The First Edition of 'Ulysses' is Published in Paris

The court claimed the content of Ulysses to be pornographic based on the characters preoccupation with sex and their colorful language.

Soon after the ruling, watching a discouraged James Joyce sitting hunched over in her bookshop, Beach heard herself say, "Would you let Shakespeare & Company have the honor of bringing out your Ulysses?" An offer Joyce secretly wished for and quickly accepted.

Beach had faith in the great Irish writer's genius. She consulted Monnier, who quickly agreed on the project. Monnier's printer in Dijon, Mr. Darantiere, was called to help. He generously agreed to collaborate having full knowledge that Beach was unable to pay for the printing until after the publication of Ulysses.

Beach told Joyce that, despite her utter lack of experience as a publisher, she would issue the novel herself, which she did in 1922. She borrowed money to keep her store afloat while printing it; fought with printers to give Joyce more time to revise; and organized protests of pirate editions of the novel in the United States. Later she would write to Marianne Moore, then the editor of The Dial, trying to place advance sections of “Finnegans Wake” in that journal.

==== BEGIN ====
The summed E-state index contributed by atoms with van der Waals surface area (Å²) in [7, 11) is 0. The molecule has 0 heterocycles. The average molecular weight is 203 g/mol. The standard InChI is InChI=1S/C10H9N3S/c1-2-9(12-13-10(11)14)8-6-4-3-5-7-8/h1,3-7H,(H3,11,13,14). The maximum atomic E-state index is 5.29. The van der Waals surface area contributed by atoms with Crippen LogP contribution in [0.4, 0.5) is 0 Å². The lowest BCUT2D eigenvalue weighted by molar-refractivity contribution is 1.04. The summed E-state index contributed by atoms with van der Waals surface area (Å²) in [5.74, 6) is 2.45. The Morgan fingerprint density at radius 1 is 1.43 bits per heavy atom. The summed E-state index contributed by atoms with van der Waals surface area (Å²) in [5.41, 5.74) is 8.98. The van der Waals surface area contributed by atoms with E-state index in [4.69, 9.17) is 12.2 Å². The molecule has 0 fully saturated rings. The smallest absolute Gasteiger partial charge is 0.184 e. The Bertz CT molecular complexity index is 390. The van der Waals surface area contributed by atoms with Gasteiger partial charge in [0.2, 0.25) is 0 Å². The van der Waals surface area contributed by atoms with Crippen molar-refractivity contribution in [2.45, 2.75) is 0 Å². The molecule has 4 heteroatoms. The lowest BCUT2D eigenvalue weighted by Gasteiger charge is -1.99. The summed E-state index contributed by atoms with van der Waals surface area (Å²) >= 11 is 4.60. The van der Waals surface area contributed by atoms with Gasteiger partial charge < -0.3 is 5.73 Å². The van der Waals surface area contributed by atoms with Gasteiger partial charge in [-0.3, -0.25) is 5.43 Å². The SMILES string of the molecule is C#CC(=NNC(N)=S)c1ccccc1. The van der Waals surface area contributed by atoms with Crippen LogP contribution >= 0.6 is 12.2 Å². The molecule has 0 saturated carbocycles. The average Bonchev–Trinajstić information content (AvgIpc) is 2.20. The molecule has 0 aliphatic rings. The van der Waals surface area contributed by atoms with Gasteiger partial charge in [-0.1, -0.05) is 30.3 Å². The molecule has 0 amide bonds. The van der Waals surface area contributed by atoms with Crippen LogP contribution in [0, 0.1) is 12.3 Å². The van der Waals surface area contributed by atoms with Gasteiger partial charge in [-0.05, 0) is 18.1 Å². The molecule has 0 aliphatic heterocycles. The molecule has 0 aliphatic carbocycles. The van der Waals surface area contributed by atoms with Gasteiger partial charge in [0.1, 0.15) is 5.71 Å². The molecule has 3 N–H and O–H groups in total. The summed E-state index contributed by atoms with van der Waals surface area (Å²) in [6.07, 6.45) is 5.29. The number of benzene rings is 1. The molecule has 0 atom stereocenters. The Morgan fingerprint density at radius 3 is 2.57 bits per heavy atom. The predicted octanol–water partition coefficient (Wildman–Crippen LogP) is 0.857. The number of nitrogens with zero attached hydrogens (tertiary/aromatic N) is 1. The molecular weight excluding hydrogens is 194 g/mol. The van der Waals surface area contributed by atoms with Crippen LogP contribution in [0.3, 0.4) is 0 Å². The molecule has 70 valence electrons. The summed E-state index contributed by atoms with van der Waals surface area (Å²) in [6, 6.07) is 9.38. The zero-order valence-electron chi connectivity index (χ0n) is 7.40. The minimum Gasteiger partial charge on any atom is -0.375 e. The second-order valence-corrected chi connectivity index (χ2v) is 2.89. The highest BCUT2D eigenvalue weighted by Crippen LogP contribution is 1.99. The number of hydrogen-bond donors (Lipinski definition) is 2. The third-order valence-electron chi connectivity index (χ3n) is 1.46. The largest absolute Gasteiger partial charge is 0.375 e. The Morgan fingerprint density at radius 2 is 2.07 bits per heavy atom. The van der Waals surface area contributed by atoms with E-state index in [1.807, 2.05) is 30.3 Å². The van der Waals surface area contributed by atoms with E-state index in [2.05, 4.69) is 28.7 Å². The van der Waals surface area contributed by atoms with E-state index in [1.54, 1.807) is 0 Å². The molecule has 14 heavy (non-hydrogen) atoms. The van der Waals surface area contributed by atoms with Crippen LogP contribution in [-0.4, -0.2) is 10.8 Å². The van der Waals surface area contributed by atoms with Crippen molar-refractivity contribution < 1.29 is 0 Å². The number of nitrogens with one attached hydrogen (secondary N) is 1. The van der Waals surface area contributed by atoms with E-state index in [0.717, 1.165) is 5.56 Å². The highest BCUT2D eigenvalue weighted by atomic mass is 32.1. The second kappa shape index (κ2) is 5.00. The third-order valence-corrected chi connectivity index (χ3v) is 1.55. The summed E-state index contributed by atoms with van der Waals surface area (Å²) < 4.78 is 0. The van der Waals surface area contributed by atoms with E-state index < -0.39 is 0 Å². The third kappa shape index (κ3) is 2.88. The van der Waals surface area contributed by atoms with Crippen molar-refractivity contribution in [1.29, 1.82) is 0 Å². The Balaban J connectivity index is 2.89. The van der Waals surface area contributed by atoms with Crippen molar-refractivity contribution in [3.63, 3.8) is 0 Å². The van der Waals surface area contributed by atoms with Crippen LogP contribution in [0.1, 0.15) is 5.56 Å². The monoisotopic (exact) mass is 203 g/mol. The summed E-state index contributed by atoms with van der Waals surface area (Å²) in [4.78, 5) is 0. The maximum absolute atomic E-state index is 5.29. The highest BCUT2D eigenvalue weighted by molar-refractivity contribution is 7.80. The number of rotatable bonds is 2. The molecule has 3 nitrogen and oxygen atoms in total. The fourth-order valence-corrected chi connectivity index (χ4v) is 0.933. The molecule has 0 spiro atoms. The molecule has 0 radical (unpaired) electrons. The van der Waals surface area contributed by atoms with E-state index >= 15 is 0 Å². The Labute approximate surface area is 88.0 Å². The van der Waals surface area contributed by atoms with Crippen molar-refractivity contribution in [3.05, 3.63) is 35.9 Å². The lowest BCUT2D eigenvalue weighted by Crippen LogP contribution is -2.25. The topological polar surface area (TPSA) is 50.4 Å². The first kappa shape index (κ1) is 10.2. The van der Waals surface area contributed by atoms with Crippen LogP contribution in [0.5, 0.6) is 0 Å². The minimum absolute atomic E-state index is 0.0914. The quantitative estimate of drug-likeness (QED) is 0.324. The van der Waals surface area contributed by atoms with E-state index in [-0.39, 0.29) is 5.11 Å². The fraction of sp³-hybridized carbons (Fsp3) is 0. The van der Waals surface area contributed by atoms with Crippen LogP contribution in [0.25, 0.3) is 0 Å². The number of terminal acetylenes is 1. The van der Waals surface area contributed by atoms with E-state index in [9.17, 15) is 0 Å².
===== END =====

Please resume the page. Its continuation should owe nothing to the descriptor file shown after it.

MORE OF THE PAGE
Beach was scalding about the censorship of “Ulysses.” “What a dark age we are living in and what a privilege to behold the spectacle of ignorant men solemnly deciding whether the work of some great writer is suitable for the public to read or not!” she wrote a friend. She deeply admired Joyce’s work, but as a businesswomen she was not stupid. “ ‘Ulysses’ is going to make my place famous,” she wrote to her older sister in 1921.